Many Current stories might have been news in any community with similar demographics, but some could have appeared only in the neighborhood newspaper of the Washington elite. The paper reported on local gatherings featuring Secretary of State Henry Kissinger, Sen. Ted Kennedy of Massachusetts, “The MacNeil/Lehrer NewsHour” host Jim Lehrer and Congressional Budget Office director Alice Rivlin. In 1978, the Current offered a downright worshipful description of the conservative columnist George Will, set to deliver “the first book-author review of the 1978 fall season” at All Saints Church in Chevy Chase, Md. “Often serious, he thinks very much for himself,” the Current explained, “and his incisive wit, the excellence and soundness of his thinking have put him in the forefront of political philosophers and sages.” (Sparkling writing not always being the publication’s strong suit in those days, it also noted that Will’s “funny bone leads him into unexpected humor that is fun.”)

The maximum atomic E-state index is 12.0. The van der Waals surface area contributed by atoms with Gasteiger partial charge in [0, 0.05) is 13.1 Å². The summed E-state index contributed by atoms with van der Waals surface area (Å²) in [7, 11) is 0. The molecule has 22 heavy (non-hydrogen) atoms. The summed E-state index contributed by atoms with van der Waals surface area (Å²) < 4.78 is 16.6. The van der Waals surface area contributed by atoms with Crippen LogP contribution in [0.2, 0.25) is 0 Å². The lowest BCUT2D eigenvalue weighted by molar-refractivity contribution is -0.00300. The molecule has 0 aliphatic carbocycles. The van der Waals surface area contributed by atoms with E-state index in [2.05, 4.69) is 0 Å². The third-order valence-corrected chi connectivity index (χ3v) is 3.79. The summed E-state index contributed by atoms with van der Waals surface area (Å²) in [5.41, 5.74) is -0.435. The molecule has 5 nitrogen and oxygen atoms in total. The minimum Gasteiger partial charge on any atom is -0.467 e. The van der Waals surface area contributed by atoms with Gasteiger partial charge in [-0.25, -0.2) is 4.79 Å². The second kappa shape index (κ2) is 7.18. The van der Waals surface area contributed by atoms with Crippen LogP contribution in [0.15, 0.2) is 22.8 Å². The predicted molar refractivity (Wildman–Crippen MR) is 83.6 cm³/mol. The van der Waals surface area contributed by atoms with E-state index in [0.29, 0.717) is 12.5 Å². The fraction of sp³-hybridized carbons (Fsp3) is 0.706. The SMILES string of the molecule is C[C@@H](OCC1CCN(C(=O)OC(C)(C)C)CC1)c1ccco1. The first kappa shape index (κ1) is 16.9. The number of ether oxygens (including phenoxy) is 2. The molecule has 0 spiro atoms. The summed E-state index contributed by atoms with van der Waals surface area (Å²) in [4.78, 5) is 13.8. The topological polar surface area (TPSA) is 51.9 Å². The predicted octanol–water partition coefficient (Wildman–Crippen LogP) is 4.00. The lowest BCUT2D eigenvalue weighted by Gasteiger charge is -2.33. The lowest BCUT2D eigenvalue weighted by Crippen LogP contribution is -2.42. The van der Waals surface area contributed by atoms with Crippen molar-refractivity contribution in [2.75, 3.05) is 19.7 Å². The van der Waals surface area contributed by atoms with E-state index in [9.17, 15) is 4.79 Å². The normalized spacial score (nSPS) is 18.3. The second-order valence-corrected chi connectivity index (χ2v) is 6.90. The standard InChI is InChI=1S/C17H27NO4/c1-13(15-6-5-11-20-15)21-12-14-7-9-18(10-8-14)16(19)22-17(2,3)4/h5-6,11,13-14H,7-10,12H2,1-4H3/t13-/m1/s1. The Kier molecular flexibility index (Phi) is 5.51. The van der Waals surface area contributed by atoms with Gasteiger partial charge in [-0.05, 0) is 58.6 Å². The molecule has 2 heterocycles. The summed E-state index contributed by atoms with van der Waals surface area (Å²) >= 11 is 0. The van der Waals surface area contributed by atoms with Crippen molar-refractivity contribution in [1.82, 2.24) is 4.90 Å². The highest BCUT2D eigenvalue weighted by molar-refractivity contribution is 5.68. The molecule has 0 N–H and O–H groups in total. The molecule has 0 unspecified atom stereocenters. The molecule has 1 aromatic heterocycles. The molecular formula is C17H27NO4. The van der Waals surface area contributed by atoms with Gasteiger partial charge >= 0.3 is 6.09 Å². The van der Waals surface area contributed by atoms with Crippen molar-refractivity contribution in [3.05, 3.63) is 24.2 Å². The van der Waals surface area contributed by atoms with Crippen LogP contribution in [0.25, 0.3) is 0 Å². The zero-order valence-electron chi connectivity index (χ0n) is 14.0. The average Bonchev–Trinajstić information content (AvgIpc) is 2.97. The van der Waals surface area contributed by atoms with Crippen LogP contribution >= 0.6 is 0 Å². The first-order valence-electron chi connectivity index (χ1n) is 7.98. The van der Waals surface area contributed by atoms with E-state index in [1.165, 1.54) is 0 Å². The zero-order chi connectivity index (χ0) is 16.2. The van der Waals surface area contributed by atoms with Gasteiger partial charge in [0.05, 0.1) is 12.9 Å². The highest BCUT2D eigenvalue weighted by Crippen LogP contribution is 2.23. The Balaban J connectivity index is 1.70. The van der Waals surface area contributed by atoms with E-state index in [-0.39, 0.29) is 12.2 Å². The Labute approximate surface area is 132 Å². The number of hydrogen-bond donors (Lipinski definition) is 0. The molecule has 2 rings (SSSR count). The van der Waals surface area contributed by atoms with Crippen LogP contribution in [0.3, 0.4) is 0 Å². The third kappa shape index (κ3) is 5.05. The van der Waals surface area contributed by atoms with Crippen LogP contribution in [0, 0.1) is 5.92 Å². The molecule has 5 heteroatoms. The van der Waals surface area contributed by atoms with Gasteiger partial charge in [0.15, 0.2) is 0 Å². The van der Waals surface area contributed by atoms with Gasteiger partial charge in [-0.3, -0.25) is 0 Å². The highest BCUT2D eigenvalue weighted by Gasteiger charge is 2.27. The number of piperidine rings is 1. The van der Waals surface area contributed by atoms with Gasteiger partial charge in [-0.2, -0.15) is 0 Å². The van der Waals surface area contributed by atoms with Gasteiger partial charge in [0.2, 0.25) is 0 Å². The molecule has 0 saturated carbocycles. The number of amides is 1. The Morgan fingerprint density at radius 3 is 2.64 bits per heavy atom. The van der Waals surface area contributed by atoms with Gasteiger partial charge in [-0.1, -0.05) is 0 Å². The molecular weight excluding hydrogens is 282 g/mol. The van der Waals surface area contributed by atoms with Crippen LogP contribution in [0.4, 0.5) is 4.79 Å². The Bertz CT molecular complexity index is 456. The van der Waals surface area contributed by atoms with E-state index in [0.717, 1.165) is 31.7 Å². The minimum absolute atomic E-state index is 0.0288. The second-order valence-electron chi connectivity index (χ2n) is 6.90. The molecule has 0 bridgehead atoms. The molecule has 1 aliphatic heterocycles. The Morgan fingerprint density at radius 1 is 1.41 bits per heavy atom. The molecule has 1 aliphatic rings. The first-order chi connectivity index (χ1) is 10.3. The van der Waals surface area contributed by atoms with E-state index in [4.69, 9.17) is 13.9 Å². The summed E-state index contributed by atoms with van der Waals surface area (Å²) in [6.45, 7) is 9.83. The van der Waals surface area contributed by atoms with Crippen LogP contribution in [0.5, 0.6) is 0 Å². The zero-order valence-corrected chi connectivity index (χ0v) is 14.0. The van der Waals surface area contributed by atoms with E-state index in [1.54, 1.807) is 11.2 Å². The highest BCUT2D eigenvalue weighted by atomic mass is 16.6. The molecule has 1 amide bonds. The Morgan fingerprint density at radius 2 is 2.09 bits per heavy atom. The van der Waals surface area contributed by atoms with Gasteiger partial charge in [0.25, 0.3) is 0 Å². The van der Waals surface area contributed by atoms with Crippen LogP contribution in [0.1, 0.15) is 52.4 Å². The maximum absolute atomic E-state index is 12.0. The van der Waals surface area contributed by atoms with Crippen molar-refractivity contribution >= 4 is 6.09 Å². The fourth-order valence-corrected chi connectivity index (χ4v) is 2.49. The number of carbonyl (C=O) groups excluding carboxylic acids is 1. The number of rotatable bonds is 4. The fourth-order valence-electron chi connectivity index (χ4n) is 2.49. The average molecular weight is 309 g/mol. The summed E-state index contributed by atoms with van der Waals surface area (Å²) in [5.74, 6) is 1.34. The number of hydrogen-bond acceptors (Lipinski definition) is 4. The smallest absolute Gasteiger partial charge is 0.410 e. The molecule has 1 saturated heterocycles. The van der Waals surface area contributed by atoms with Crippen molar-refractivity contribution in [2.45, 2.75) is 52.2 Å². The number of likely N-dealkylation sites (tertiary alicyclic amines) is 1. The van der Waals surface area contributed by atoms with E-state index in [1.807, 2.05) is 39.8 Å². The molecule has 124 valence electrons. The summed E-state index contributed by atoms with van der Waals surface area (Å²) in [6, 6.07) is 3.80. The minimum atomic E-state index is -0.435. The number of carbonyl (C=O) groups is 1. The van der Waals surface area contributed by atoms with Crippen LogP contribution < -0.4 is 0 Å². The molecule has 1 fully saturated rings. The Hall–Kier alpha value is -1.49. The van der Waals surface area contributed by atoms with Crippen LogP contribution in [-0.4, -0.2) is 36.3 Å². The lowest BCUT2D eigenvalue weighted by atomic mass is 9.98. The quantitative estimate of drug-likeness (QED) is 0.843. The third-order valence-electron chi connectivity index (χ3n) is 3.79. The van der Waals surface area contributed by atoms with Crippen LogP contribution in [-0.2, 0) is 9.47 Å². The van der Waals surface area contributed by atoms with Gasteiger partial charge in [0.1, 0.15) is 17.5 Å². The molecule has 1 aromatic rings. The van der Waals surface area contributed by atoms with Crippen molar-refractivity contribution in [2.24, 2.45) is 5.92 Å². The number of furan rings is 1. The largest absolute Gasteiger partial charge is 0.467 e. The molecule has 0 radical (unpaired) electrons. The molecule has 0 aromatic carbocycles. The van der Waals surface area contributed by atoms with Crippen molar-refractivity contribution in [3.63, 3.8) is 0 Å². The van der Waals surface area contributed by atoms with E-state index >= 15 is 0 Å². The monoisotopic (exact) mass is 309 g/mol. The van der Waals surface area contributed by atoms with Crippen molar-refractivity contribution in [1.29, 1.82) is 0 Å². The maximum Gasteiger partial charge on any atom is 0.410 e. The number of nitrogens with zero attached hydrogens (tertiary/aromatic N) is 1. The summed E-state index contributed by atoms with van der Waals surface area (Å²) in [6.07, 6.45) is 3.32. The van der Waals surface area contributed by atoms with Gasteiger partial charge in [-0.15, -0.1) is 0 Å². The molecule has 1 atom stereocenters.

In general, however, the Current directed its reverence for Beltway icons more at places than at people. The papers routinely ran detailed features about famous Washington landmarks — “With Eyes Trained on the Heavens: The Naval Observatory,” “Rock Creek Park celebrates 92nd year.” On July 31, 1980, the lead story was about “The Mysterious Mystique of McLean Gardens,” one of three front-page articles that year about the “post-card pretty” residential community on Wisconsin Avenue NW. Two of these managed to tout its “mystique” in the headline. The Current called McLean Gardens “the choicest forty-three acres in the city, if not in the whole country.”

The newspaper never shied away from marketing itself as a publication for the elite. A 1978 message to potential advertisers described readers as seeking “fine shops, services and craftspeople that fit their needs and lifestyle.” Another note that year insisted that the Current was “the community newspaper for the intelligent Northwester.”